I answered yes to each of the above questions. I, of course, have no evidence to back up these assumptions aside from the fact that we’re all here in this course for a reason, to learn about and enhance our skills in leadership… but please bear with me here. So, assuming we’re all here because we know it’s likely that at some point in our future, it will help our careers to have a good foundation of leadership skills, but we also recognize we need practice. This assumption gives us a decent base perspective to build upon. Now, take the fact that we’re all in a leadership course… apply this to our teams. Likely, each one of us has some area of leadership we currently exceed within. Not to mention, while completing our first assignment, it’s likely that each of us attempted to practice our newly learned leadership skills during our team assignments. By doing this, we’ve attempted to practice our leadership skills on one another… without being directed to handle the situation in any particular way. Is this a recipe for disaster? Possibly. We’re all taking what we’re learning and attempting trial and error to figure out what works best. Luckily, the team I am working with didn’t have any issues with conflict, but I’m guessing there may have been some developments of conflict on other teams during the previous team assignment. Or, maybe you’ve only noticed the lack of cohesion that is common in virtual teams but had an amicable encounter with your teammates.
The trouble is, the previous experiences many of us have had while working on virtual teams through World Campus did not focus on applying empirically supported approaches of leadership to virtual teams. From my experience, much of the teamwork completed prior to this course occurred in the same ways the team I belong to now completed our first assignment: we were assigned to a group, met to discuss how to divvy up portions of the assignment, reconvened later in the week to review our progress, edited the assignment, then submitted the assignment. The typical group stages, rules, and norms we use while working on teams in real life don’t seem to apply in the virtual world. So, to address the virtual issue, what if I told you to share leadership with your teammates next time around? According to the little research that has been done on virtual teams regarding leadership, it may be worth your time and effort as it’s been found to be highly effective to share leadership responsibility (Hoch & Kozlowski, 2014).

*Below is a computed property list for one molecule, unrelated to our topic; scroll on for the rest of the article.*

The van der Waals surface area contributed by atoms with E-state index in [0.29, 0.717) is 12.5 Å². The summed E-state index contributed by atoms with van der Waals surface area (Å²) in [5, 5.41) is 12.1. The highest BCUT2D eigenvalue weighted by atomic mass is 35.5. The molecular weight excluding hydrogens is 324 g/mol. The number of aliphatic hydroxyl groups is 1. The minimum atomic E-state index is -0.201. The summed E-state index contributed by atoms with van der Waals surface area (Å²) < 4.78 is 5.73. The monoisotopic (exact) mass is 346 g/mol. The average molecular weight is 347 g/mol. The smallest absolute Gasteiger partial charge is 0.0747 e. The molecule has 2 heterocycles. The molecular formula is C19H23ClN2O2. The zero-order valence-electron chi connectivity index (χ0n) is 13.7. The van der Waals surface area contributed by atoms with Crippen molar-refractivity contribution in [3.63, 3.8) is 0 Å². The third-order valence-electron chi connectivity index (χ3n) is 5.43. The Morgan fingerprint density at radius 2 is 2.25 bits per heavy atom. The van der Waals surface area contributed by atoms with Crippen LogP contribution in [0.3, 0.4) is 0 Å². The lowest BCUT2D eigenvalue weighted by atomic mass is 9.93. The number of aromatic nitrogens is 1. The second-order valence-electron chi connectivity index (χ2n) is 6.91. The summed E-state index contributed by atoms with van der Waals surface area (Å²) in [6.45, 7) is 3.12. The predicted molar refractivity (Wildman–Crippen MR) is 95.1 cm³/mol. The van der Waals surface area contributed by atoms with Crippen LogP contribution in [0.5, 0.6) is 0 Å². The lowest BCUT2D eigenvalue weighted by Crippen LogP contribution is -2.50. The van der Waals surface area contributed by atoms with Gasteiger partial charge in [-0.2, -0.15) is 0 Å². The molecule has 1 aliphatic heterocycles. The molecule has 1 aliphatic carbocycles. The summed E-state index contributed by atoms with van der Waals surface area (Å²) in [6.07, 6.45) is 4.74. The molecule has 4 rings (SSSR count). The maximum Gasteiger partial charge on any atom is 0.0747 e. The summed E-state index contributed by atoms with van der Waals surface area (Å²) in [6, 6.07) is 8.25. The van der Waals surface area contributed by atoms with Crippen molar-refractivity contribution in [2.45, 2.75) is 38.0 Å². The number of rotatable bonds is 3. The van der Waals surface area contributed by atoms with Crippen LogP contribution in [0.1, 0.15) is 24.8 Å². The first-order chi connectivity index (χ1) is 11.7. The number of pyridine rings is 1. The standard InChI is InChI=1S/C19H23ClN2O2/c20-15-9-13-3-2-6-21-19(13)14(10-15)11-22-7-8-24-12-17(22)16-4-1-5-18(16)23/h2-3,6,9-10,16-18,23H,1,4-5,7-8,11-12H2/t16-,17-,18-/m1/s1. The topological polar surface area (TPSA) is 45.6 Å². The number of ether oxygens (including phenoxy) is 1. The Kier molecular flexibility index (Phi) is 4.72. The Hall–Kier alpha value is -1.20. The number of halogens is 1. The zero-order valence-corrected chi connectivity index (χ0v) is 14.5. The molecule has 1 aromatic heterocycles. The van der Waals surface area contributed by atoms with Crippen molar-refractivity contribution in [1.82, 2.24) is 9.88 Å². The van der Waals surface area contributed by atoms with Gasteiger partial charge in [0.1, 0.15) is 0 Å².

Northouse (2016) noted that sharing team leadership allows each member to influence the team using the skills they’re best at for the best results of the team. Though risks of such an approach involve “courage from the member who steps forward to provide leadership outside the formal role,” the benefits such as “less conflict, more consensus, more trust, and more cohesion,” can easily outweigh the risks (Northouse, 2016, p.365) In addition, shared leadership also tends to lead to greater successes within virtual teams than attempting to assign a single leader to a team (Hoch & Kozlowski, 2014). According to Hoch & Kozlowski (2014), within a typical hierarchical leadership situation, transformational leadership and Leader-Member-Exchange (LMX) are two of the best leadership approaches for success. However, with a virtual team, it’s harder to establish a typical hierarchical leadership situation, so there needs to be a substitution(s) to take the place of an identified single leader (Hoch & Kozlowski, 2014). The geographical dispersion and troubles virtual teams face with creating cohesion and trust between one another leads to more time being spent on getting to know one another, requires more time for a leader to emerge (if not assigned)—which leads to less time to focus on the actual tasks the team is to be performing, and as a result, anxieties about performance increase and satisfaction of the team members tends to decrease substantially (Hoch & Kozlowski, 2014). Thus, shared leadership in virtual teams provides a potent substitution for hierarchical leadership situations and has the research findings to back it up (Hoch & Kozlowski, 2014).